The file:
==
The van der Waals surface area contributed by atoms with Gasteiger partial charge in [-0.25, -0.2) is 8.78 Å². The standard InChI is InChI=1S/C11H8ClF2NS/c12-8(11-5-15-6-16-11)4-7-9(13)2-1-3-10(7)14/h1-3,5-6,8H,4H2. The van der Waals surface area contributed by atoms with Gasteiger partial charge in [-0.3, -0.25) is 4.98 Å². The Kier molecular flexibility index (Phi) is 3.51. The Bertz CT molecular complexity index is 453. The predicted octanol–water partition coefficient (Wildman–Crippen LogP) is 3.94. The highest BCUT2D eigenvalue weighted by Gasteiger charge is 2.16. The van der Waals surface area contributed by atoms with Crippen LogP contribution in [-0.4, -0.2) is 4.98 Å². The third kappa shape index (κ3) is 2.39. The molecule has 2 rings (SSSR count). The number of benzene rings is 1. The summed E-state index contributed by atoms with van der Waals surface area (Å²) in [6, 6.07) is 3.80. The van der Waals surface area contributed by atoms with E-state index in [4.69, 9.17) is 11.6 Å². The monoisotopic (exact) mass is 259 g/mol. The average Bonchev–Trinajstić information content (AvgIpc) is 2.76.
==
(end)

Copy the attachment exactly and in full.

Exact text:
The van der Waals surface area contributed by atoms with Gasteiger partial charge in [-0.25, -0.2) is 8.78 Å². The standard InChI is InChI=1S/C11H8ClF2NS/c12-8(11-5-15-6-16-11)4-7-9(13)2-1-3-10(7)14/h1-3,5-6,8H,4H2. The van der Waals surface area contributed by atoms with Gasteiger partial charge in [-0.3, -0.25) is 4.98 Å². The Kier molecular flexibility index (Phi) is 3.51. The Bertz CT molecular complexity index is 453. The predicted octanol–water partition coefficient (Wildman–Crippen LogP) is 3.94. The highest BCUT2D eigenvalue weighted by Gasteiger charge is 2.16. The van der Waals surface area contributed by atoms with Crippen LogP contribution in [-0.4, -0.2) is 4.98 Å². The third kappa shape index (κ3) is 2.39. The molecule has 2 rings (SSSR count). The number of benzene rings is 1. The summed E-state index contributed by atoms with van der Waals surface area (Å²) in [6, 6.07) is 3.80. The van der Waals surface area contributed by atoms with E-state index in [4.69, 9.17) is 11.6 Å². The monoisotopic (exact) mass is 259 g/mol. The average Bonchev–Trinajstić information content (AvgIpc) is 2.76.